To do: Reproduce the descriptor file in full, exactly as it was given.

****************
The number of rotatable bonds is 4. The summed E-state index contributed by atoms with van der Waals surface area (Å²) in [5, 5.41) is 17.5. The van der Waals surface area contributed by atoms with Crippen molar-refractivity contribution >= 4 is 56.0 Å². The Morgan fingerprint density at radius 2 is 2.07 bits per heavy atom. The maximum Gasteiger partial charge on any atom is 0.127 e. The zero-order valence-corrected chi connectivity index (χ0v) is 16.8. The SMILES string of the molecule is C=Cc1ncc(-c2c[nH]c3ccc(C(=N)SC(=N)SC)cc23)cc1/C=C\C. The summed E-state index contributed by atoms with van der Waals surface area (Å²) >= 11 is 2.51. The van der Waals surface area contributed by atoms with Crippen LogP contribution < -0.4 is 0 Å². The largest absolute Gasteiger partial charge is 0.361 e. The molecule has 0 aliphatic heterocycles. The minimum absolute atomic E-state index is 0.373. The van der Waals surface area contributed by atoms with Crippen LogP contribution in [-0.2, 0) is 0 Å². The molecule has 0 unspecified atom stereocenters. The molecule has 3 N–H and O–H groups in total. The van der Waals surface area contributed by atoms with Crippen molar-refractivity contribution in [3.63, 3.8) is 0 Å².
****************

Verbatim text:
The number of rotatable bonds is 4. The summed E-state index contributed by atoms with van der Waals surface area (Å²) in [5, 5.41) is 17.5. The van der Waals surface area contributed by atoms with Crippen molar-refractivity contribution >= 4 is 56.0 Å². The Morgan fingerprint density at radius 2 is 2.07 bits per heavy atom. The maximum Gasteiger partial charge on any atom is 0.127 e. The zero-order valence-corrected chi connectivity index (χ0v) is 16.8. The SMILES string of the molecule is C=Cc1ncc(-c2c[nH]c3ccc(C(=N)SC(=N)SC)cc23)cc1/C=C\C. The summed E-state index contributed by atoms with van der Waals surface area (Å²) >= 11 is 2.51. The van der Waals surface area contributed by atoms with Crippen LogP contribution < -0.4 is 0 Å². The largest absolute Gasteiger partial charge is 0.361 e. The molecule has 0 aliphatic heterocycles. The minimum absolute atomic E-state index is 0.373. The van der Waals surface area contributed by atoms with Crippen LogP contribution in [-0.2, 0) is 0 Å². The molecule has 0 unspecified atom stereocenters. The molecule has 3 N–H and O–H groups in total. The van der Waals surface area contributed by atoms with Crippen molar-refractivity contribution in [3.63, 3.8) is 0 Å².